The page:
Author Comment
hardlikearmour October 18, 2011
Thanks, mrslarkin! Orange and anise is a great combo! Hmmm.... I have Pernod & Cointreau.....hmmm....
 
mrslarkin October 18, 2011
;) <br /> <br />http://www.food52.com/recipes/4727_fleur_de_lys
 
Author Comment
hardlikearmour October 18, 2011
I knew that idea seemed familiar!
 
AntoniaJames October 18, 2011
Oh, yum! Reminds me i should go check -- and put into circulation -- the Gibassier ratafia I made last winter when you posted your toddy recipe!! ;o)
 
Author Comment
hardlikearmour October 18, 2011
Thank you, AJ! I'm kind of a broken record when it comes to Gibassier! I wish there was a way for you to send me some of your ratafia. I bet it is heavenly.
 
lapadia October 18, 2011
WOW, these sound delicious and your photo is mouthwatering, too!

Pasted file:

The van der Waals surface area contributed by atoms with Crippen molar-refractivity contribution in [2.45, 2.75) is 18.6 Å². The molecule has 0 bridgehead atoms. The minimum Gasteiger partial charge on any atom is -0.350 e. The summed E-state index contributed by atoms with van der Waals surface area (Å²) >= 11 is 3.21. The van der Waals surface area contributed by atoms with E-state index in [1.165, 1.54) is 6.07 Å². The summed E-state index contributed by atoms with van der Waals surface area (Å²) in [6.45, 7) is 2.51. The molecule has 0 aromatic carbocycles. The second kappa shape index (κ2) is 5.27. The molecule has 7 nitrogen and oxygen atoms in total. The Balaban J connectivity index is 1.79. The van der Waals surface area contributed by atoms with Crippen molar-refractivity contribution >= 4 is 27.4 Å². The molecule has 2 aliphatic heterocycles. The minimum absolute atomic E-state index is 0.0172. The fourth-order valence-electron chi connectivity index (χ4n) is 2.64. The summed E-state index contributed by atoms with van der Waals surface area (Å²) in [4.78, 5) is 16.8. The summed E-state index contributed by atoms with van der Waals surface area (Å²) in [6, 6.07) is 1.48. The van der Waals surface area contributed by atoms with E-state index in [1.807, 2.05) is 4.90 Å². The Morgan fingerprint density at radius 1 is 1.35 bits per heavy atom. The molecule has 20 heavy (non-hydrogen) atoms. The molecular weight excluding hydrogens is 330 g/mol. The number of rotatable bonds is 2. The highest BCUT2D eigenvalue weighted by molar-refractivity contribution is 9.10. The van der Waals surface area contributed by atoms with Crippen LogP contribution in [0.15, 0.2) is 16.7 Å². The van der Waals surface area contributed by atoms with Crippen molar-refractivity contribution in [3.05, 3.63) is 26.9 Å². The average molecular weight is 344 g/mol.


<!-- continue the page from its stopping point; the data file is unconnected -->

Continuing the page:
Author Comment
hardlikearmour October 18, 2011
Thanks, lapadia! It is amazingly sunny here today for October, so there was a lot of light hitting the torn muffin half.
 
aargersi October 18, 2011
Wow these sound awesome with the orange and the anise ... can you convert to miles per muffin? :-)
 
Author Comment
hardlikearmour October 18, 2011
Thank you, aargersi! I'm thinking about 4 miles per muffin.
 
Author Comment
hardlikearmour October 18, 2011
Thanks, sdebrango! They are quite easy - much easier than the pre-ferment overnight, then make bread dough true gibassier.